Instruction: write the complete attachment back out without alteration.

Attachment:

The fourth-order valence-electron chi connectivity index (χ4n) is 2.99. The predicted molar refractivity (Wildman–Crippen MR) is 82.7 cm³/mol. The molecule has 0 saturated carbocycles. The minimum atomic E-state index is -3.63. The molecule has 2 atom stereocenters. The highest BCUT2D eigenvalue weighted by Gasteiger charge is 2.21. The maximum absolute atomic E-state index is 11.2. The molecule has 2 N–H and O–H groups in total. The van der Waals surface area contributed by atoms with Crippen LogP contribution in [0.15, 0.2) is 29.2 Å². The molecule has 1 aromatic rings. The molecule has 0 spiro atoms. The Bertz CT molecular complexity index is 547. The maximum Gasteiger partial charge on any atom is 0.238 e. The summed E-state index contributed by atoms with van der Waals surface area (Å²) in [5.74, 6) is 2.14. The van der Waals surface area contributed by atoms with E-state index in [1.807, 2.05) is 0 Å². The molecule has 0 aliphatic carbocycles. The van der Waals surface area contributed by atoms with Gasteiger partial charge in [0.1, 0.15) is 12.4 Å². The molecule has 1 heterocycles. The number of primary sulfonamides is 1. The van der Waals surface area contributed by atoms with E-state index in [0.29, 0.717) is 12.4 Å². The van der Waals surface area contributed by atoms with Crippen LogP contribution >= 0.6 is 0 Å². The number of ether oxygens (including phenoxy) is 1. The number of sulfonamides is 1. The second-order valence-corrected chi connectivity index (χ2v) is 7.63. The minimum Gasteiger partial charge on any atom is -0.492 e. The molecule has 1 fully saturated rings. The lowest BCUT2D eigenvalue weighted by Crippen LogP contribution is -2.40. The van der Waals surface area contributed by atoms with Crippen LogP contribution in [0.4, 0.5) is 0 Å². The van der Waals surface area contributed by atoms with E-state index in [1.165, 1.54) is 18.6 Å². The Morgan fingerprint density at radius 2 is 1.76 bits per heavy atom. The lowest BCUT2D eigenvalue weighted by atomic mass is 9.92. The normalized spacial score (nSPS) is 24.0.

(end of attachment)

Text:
The fourth-order valence-electron chi connectivity index (χ4n) is 2.99. The predicted molar refractivity (Wildman–Crippen MR) is 82.7 cm³/mol. The molecule has 0 saturated carbocycles. The minimum atomic E-state index is -3.63. The molecule has 2 atom stereocenters. The highest BCUT2D eigenvalue weighted by Gasteiger charge is 2.21. The maximum absolute atomic E-state index is 11.2. The molecule has 2 N–H and O–H groups in total. The van der Waals surface area contributed by atoms with Crippen LogP contribution in [0.15, 0.2) is 29.2 Å². The molecule has 1 aromatic rings. The molecule has 0 spiro atoms. The Bertz CT molecular complexity index is 547. The maximum Gasteiger partial charge on any atom is 0.238 e. The summed E-state index contributed by atoms with van der Waals surface area (Å²) in [5.74, 6) is 2.14. The van der Waals surface area contributed by atoms with E-state index in [1.807, 2.05) is 0 Å². The molecule has 0 aliphatic carbocycles. The van der Waals surface area contributed by atoms with Gasteiger partial charge in [0.1, 0.15) is 12.4 Å². The molecule has 1 heterocycles. The number of primary sulfonamides is 1. The van der Waals surface area contributed by atoms with E-state index in [0.29, 0.717) is 12.4 Å². The van der Waals surface area contributed by atoms with Crippen LogP contribution >= 0.6 is 0 Å². The number of ether oxygens (including phenoxy) is 1. The number of sulfonamides is 1. The second-order valence-corrected chi connectivity index (χ2v) is 7.63. The minimum Gasteiger partial charge on any atom is -0.492 e. The molecule has 1 fully saturated rings. The lowest BCUT2D eigenvalue weighted by Crippen LogP contribution is -2.40. The van der Waals surface area contributed by atoms with Crippen LogP contribution in [0.4, 0.5) is 0 Å². The van der Waals surface area contributed by atoms with E-state index in [1.165, 1.54) is 18.6 Å². The Morgan fingerprint density at radius 2 is 1.76 bits per heavy atom. The lowest BCUT2D eigenvalue weighted by atomic mass is 9.92. The normalized spacial score (nSPS) is 24.0.